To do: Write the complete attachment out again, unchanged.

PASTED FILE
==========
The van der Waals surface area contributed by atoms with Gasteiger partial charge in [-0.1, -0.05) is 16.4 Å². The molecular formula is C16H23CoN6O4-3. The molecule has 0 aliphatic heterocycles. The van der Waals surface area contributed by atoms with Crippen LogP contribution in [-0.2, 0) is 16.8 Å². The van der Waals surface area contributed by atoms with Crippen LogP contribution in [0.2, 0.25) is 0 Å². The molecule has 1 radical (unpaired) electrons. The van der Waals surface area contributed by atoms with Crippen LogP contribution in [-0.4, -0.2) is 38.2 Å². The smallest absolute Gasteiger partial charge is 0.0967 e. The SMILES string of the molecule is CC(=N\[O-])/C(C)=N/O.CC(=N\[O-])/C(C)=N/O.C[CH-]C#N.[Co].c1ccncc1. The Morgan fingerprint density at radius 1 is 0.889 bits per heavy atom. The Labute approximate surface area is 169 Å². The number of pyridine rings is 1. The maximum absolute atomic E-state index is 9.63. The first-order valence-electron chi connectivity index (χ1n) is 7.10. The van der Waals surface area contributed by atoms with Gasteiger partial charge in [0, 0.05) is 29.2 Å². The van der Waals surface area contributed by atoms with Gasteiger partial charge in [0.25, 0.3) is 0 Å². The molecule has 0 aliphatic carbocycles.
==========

The van der Waals surface area contributed by atoms with Gasteiger partial charge in [-0.1, -0.05) is 16.4 Å². The molecular formula is C16H23CoN6O4-3. The molecule has 0 aliphatic heterocycles. The van der Waals surface area contributed by atoms with Crippen LogP contribution in [-0.2, 0) is 16.8 Å². The van der Waals surface area contributed by atoms with Crippen LogP contribution in [0.2, 0.25) is 0 Å². The molecule has 1 radical (unpaired) electrons. The van der Waals surface area contributed by atoms with Crippen LogP contribution in [-0.4, -0.2) is 38.2 Å². The smallest absolute Gasteiger partial charge is 0.0967 e. The SMILES string of the molecule is CC(=N\[O-])/C(C)=N/O.CC(=N\[O-])/C(C)=N/O.C[CH-]C#N.[Co].c1ccncc1. The Morgan fingerprint density at radius 1 is 0.889 bits per heavy atom. The Labute approximate surface area is 169 Å². The number of pyridine rings is 1. The maximum absolute atomic E-state index is 9.63. The first-order valence-electron chi connectivity index (χ1n) is 7.10. The van der Waals surface area contributed by atoms with Gasteiger partial charge in [0, 0.05) is 29.2 Å². The van der Waals surface area contributed by atoms with Gasteiger partial charge in [0.25, 0.3) is 0 Å². The molecule has 0 aliphatic carbocycles.